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base fork: schaul/torch7-demos
base: 8e24ed0fc6
...
head fork: schaul/torch7-demos
compare: 329c6c3903
  • 2 commits
  • 1 file changed
  • 0 commit comments
  • 1 contributor
Showing with 49 additions and 5 deletions.
  1. +49 −5 xorexample.lua
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54 xorexample.lua
@@ -121,14 +121,21 @@ net:updateParameters(0.2) -- this is the learning rate
-- the weights and error have changed now
print("1st epoch", totalMSE(), "w",ll2.weight)
--- train more
-for i=1,99 do
+
+function oneEpoch()
net:zeroGradParameters()
- for i=1,4 do
- net:forward(inpt[i])
+ local s=0
+ for i=1,inpt:size(1) do
+ s = s + criterion:forward(net:forward(inpt[i]), targ[i])
net:backward(inpt[i], criterion:backward(net.output, targ[i]))
net:accGradParameters(inpt[i], criterion.gradInput)
- end
+ end
+ return s
+end
+
+-- train more
+for i=1,99 do
+ oneEpoch()
net:updateParameters(0.2)
end
print("100th epoch", totalMSE(),"w", ll2.weight)
@@ -150,6 +157,11 @@ end
optimizer = nn.SGDOptimization{module = net,
criterion = criterion,
learningRate = 0.2}
+
+-- if we don't want to guess at the best learning rate we can call this method:
+-- optimizer:optimalLearningRate(inpt, targ)
+-- print("Optimal learning rate", optimizer.learningRate)
+-- It turns out that this does not work in our case (much too big, why?)
-- for some reason, we provide virtually the same information
-- again to construct the trainer
@@ -170,3 +182,35 @@ print = _print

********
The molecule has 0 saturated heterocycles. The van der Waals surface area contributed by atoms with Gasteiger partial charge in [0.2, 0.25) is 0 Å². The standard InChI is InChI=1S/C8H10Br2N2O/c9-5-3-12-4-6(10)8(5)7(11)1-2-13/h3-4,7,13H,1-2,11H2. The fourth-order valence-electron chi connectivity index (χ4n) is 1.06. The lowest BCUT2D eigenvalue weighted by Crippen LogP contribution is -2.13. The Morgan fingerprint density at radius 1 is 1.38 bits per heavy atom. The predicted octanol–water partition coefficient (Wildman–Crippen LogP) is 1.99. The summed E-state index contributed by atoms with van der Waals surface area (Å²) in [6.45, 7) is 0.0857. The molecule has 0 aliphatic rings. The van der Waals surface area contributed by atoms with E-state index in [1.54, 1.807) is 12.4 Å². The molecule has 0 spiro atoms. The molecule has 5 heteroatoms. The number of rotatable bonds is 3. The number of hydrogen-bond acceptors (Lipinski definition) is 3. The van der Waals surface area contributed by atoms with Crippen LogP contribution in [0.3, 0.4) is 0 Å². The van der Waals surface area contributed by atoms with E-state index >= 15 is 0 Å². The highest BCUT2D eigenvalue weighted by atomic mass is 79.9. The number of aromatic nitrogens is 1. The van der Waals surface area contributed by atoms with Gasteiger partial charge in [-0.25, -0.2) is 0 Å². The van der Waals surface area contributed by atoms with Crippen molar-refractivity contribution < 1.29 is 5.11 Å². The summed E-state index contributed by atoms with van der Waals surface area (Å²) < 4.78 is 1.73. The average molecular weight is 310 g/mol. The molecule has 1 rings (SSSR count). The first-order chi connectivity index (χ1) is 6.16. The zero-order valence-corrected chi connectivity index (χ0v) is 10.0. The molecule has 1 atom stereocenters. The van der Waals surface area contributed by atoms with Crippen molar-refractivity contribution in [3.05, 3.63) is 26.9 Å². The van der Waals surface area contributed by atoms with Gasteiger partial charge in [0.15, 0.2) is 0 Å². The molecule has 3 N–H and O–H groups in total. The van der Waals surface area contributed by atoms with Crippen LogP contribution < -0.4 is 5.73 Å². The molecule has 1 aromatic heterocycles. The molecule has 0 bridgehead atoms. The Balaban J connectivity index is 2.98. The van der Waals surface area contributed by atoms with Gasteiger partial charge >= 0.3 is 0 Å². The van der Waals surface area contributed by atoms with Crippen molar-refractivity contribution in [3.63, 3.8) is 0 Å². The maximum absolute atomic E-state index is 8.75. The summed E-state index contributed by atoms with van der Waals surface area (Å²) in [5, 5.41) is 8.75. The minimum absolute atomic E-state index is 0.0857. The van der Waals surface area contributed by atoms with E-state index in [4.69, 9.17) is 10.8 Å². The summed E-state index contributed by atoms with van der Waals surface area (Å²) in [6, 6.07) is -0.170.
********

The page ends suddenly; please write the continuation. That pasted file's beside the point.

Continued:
-- note that often the weights found in this second run are very different from the ones
-- in the first run, which is due to the random re-initialization.
print("100th epoch", totalMSE(),"w", ll2.weight)
+
+
+
+-- (7) A third approach is the optimizer framework with "evaluate()" closures
+netReset(net)
+print("new init", totalMSE(), "w",ll2.weight)
+
+-- For this we need a flattened view on the parameters and derivatives
+parameters = nnx.flattenParameters(nnx.getParameters(net))
+gradParameters = nnx.flattenParameters(nnx.getGradParameters(net))
+
+-- For example, using the LBFGS algorithm
+require 'liblbfgs'
+
+-- this needs to be a closure that does a forward-backward
+lbfgs.evaluate = oneEpoch
+
+-- init LBFGS state
+maxIterations = 100
+maxLineSearch = 10
+maxEvaluation = 100
+linesearch = 0
+sparsity = 0
+verbose = 0
+lbfgs.init(parameters, gradParameters,
+ maxEvaluation, maxIterations, maxLineSearch,
+ sparsity, linesearch, verbose)
+
+-- here's where the optimization takes place
+output = lbfgs.run()
+
+print("100th epoch", totalMSE(),"w", ll2.weight)

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